“Our big mistake was teaching them to read. We won’t do that again.” The Handmaid’s Tale p. 307
I suspected re-reading The Handmaid’s Tale (1985) by Margaret Atwood prior to viewing the Tribeca film festival premiere of the new tv series was potentially risky. It is such a great book that this latest adaption – and there have been many – could easily flop.
For those not familiar with Atwood’s dystopia, The Handmaid’s Tale is speculative fiction set in Gilead, a totalitarian and environmentally devastated society ruled by a fundamentalist regime that treats women as chattel. The protagonist, and other handmaids, are forced into the sexual servitude of the barren elites in a bizarre ceremony made even more disturbing, if that is possible, by the naming convention for these women:
“…it was a patronymic, composed of the possessive preposition and the first name of the gentleman in question. Such names were taken by these women their entry into a connection with the household of a specific Commander, and relinquished by them upon leaving it.” (pp. 305-6)
Our narrator is Offred. Her real name, June, a distant memory. To give you another example of this patronymic naming convention, her friend is Ofglen. The other honorifics, although this is hardly the correct word, includes the “Aunts” who train and supervise the handmaids and the domestic servants or “Marthas”. The “Jezebels” are entertainers/prostitutes and “Econowives” perform all duties required of them by men of lower status. “Unwomen” are sterile (a banned word) and doomed to expire working in “The Colonies” which is where the women who fail to bear children for their commanders will also be sent after a 2-3 years. It is all disturbingly misogynistic.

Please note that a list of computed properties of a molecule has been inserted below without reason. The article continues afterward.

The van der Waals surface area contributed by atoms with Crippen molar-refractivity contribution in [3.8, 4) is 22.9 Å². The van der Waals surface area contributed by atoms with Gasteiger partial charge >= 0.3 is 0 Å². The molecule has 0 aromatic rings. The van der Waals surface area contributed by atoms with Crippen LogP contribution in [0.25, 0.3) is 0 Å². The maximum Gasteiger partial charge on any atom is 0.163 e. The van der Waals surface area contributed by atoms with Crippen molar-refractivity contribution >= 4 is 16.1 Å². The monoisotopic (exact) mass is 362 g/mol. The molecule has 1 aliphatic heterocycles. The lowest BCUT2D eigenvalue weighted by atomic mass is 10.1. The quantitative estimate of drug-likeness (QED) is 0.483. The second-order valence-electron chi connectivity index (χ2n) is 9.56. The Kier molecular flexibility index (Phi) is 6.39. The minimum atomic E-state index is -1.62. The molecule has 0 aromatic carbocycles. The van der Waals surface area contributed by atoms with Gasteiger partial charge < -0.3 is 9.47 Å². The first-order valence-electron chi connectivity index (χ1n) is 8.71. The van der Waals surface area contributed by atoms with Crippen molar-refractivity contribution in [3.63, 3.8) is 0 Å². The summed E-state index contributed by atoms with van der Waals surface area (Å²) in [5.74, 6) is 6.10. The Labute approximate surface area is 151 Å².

Atwood’s first-person narrative draws us painfully close to a woman holding on to sanity by hoping against hope she will see her daughter and husband again. The rampant misogyny in Gilead is the most disturbing aspect of the story and powerfully rendered in the latest tv adaptation which will impress the most ardent fan. Cerebral, visceral and faithful to the novel, it will be a joy for those who love Atwood (who is an executive producer AND makes a guest appearance in the first episode which will make you gasp).
The show is really well directed and the production values high. The use of light and shadow is particularly noteworthy and often stunning. There are long sequences without dialogue that are particularly moving. The handmaid uniforms are strangely contemporary, repressive and imprint on the viewer’s consciousness. They are already becoming emblematic. The close-ups during “The Ceremony” appropriately disturb rather than titillate. Ann Dowd’s performance as Aunt Lydia is powerfully memorable.